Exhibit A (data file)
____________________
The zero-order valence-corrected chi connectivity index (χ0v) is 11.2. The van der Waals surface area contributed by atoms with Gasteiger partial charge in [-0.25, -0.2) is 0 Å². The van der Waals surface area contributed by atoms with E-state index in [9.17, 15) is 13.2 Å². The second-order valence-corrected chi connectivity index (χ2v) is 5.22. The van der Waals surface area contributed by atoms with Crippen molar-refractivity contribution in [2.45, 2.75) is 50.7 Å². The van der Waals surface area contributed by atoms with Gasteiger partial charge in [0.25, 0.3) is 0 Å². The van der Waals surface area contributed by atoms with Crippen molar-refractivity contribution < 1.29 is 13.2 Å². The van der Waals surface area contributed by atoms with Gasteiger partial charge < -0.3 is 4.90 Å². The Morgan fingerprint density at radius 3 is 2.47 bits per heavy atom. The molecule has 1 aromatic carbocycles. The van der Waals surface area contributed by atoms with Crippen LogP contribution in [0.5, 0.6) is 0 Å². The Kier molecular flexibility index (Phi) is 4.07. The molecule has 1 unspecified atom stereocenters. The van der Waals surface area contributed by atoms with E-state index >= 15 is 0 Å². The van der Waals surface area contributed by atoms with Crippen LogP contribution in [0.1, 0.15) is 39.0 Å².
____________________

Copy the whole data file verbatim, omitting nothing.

The zero-order valence-corrected chi connectivity index (χ0v) is 11.2. The van der Waals surface area contributed by atoms with Gasteiger partial charge in [-0.25, -0.2) is 0 Å². The van der Waals surface area contributed by atoms with E-state index in [9.17, 15) is 13.2 Å². The second-order valence-corrected chi connectivity index (χ2v) is 5.22. The van der Waals surface area contributed by atoms with Crippen molar-refractivity contribution in [2.45, 2.75) is 50.7 Å². The van der Waals surface area contributed by atoms with Gasteiger partial charge in [0.25, 0.3) is 0 Å². The van der Waals surface area contributed by atoms with Crippen molar-refractivity contribution < 1.29 is 13.2 Å². The van der Waals surface area contributed by atoms with Gasteiger partial charge < -0.3 is 4.90 Å². The Morgan fingerprint density at radius 3 is 2.47 bits per heavy atom. The molecule has 1 aromatic carbocycles. The van der Waals surface area contributed by atoms with Crippen LogP contribution in [0.5, 0.6) is 0 Å². The Kier molecular flexibility index (Phi) is 4.07. The molecule has 1 unspecified atom stereocenters. The van der Waals surface area contributed by atoms with E-state index >= 15 is 0 Å². The van der Waals surface area contributed by atoms with Crippen LogP contribution in [0.1, 0.15) is 39.0 Å².